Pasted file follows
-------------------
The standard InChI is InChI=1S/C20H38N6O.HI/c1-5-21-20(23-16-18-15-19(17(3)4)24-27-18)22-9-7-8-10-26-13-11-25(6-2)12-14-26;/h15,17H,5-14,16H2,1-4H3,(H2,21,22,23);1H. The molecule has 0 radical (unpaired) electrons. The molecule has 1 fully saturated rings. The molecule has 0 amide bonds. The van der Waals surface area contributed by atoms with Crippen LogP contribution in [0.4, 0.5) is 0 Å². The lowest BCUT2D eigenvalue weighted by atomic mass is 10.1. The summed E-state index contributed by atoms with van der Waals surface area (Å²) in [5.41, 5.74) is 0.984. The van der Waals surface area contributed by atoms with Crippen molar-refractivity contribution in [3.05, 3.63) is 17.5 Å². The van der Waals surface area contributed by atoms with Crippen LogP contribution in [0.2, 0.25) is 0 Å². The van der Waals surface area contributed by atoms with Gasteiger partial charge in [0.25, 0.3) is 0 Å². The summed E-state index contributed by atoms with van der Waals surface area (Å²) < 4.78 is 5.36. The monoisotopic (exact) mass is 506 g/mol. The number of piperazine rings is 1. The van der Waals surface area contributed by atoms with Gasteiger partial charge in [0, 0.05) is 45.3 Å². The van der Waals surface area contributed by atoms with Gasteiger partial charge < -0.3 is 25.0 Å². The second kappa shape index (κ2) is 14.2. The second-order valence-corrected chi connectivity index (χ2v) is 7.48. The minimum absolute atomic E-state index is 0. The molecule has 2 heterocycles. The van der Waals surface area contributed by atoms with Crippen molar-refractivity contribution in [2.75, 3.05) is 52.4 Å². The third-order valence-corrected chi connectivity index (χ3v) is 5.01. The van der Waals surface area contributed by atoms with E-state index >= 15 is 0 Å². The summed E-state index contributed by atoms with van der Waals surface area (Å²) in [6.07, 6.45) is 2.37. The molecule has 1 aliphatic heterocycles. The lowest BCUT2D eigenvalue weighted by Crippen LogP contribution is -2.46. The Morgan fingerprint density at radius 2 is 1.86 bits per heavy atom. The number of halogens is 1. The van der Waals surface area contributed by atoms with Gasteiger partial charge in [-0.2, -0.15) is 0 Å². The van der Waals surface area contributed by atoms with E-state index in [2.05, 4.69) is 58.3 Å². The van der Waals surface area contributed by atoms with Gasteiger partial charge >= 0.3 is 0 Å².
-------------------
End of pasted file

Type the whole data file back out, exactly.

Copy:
The standard InChI is InChI=1S/C20H38N6O.HI/c1-5-21-20(23-16-18-15-19(17(3)4)24-27-18)22-9-7-8-10-26-13-11-25(6-2)12-14-26;/h15,17H,5-14,16H2,1-4H3,(H2,21,22,23);1H. The molecule has 0 radical (unpaired) electrons. The molecule has 1 fully saturated rings. The molecule has 0 amide bonds. The van der Waals surface area contributed by atoms with Crippen LogP contribution in [0.4, 0.5) is 0 Å². The lowest BCUT2D eigenvalue weighted by atomic mass is 10.1. The summed E-state index contributed by atoms with van der Waals surface area (Å²) in [5.41, 5.74) is 0.984. The van der Waals surface area contributed by atoms with Crippen molar-refractivity contribution in [3.05, 3.63) is 17.5 Å². The van der Waals surface area contributed by atoms with Crippen LogP contribution in [0.2, 0.25) is 0 Å². The van der Waals surface area contributed by atoms with Gasteiger partial charge in [0.25, 0.3) is 0 Å². The summed E-state index contributed by atoms with van der Waals surface area (Å²) < 4.78 is 5.36. The monoisotopic (exact) mass is 506 g/mol. The number of piperazine rings is 1. The van der Waals surface area contributed by atoms with Gasteiger partial charge in [0, 0.05) is 45.3 Å². The van der Waals surface area contributed by atoms with Gasteiger partial charge < -0.3 is 25.0 Å². The second kappa shape index (κ2) is 14.2. The second-order valence-corrected chi connectivity index (χ2v) is 7.48. The minimum absolute atomic E-state index is 0. The molecule has 2 heterocycles. The van der Waals surface area contributed by atoms with Crippen molar-refractivity contribution in [2.75, 3.05) is 52.4 Å². The third-order valence-corrected chi connectivity index (χ3v) is 5.01. The van der Waals surface area contributed by atoms with E-state index >= 15 is 0 Å². The summed E-state index contributed by atoms with van der Waals surface area (Å²) in [6.07, 6.45) is 2.37. The molecule has 1 aliphatic heterocycles. The lowest BCUT2D eigenvalue weighted by Crippen LogP contribution is -2.46. The Morgan fingerprint density at radius 2 is 1.86 bits per heavy atom. The number of halogens is 1. The van der Waals surface area contributed by atoms with Gasteiger partial charge in [-0.2, -0.15) is 0 Å². The van der Waals surface area contributed by atoms with E-state index in [2.05, 4.69) is 58.3 Å². The van der Waals surface area contributed by atoms with Gasteiger partial charge >= 0.3 is 0 Å².